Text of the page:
town, and lots of coordination; fit in a few exercise sessions a
week; do a Bible study; squeeze in errands; throw something
to eat on the table; and fall into bed exhausted every night. I
remember at lunchtime the five to ten minutes required to
make a healthy salad was too demanding, and I rarely sat down
to eat. I was an oxymoron. A stay-at-home mom on a grab and
go meal plan as I bounced from activity to responsibility to
meeting.
When raising our sons, I lived this pace of life. There
were exceptions, but overall I believed I was juggling a lot
without dropping too many balls. Unacknowledged anxiety
was my ever-present companion, and I used busyness to drown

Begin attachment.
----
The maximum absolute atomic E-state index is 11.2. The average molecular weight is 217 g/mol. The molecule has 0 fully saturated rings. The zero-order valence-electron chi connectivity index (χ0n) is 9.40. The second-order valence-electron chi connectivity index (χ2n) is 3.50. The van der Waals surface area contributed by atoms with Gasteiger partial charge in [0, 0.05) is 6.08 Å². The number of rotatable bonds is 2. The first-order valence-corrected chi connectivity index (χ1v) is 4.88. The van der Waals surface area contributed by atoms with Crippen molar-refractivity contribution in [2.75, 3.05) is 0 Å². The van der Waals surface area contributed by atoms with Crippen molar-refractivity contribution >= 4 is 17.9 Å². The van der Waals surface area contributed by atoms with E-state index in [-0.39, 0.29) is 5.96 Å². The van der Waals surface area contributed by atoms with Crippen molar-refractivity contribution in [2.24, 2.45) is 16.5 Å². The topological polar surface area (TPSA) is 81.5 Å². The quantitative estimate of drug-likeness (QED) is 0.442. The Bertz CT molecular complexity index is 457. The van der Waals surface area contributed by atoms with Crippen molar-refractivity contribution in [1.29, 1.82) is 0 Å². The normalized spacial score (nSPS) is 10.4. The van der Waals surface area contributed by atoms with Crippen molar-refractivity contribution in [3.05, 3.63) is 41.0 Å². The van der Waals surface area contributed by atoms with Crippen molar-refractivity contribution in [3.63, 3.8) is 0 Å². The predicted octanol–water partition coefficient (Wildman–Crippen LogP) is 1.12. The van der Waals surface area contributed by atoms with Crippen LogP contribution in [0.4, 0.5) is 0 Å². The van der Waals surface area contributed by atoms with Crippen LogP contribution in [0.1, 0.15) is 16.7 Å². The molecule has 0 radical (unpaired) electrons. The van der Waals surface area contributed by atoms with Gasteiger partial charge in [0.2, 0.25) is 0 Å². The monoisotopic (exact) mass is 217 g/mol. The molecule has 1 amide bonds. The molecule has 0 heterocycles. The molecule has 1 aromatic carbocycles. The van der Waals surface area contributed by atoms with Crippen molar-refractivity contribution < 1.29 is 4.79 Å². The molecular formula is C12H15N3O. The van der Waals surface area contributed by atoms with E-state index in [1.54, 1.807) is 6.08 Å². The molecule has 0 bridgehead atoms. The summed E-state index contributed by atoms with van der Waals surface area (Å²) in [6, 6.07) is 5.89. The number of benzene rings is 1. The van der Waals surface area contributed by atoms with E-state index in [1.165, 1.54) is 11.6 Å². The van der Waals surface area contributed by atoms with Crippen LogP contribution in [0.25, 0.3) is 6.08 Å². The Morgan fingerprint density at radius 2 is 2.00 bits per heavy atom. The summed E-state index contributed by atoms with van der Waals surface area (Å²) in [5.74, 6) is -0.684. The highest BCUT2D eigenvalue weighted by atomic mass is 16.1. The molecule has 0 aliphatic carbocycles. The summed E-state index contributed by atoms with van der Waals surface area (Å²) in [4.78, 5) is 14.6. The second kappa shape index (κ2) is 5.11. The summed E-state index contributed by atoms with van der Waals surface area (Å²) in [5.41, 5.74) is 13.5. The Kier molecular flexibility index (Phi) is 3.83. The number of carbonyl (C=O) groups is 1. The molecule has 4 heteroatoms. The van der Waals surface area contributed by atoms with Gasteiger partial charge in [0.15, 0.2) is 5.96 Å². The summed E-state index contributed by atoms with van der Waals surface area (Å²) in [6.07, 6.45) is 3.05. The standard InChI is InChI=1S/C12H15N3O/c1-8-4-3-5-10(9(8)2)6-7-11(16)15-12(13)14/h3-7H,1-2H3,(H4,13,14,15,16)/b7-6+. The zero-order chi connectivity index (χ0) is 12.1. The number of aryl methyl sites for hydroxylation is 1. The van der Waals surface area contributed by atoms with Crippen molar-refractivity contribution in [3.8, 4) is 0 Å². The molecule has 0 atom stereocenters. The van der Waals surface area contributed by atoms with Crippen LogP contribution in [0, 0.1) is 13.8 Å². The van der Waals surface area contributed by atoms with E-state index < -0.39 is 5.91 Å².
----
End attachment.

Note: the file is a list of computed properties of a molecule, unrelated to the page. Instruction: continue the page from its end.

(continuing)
out its voice and warning signals. Mind-body connection was
a foreign concept. My physical body was in fact sending out
warning signs, but I was deaf to them. Looking back, I shake
my head, in an endearing sort of way, and stand amazed at the
level of unconsciousness around my choices. My supermom
complex was alive and well. Such a pace is sustainable for only
a short time. It was about to catch up with me.
****
As I took on the demands of five children, multiplied
by the special needs of our two daughters, my body began to
break down. In the winter of 2007, freshly recovered from
mononucleosis due to exhaustion, my back started to scream
out to me with excruciating pain. At that point in life, I had an
uncanny ability to ignore the early warning signs that my body
spoke. A forty-four year old mom to children aged 3, 4, 14, 17
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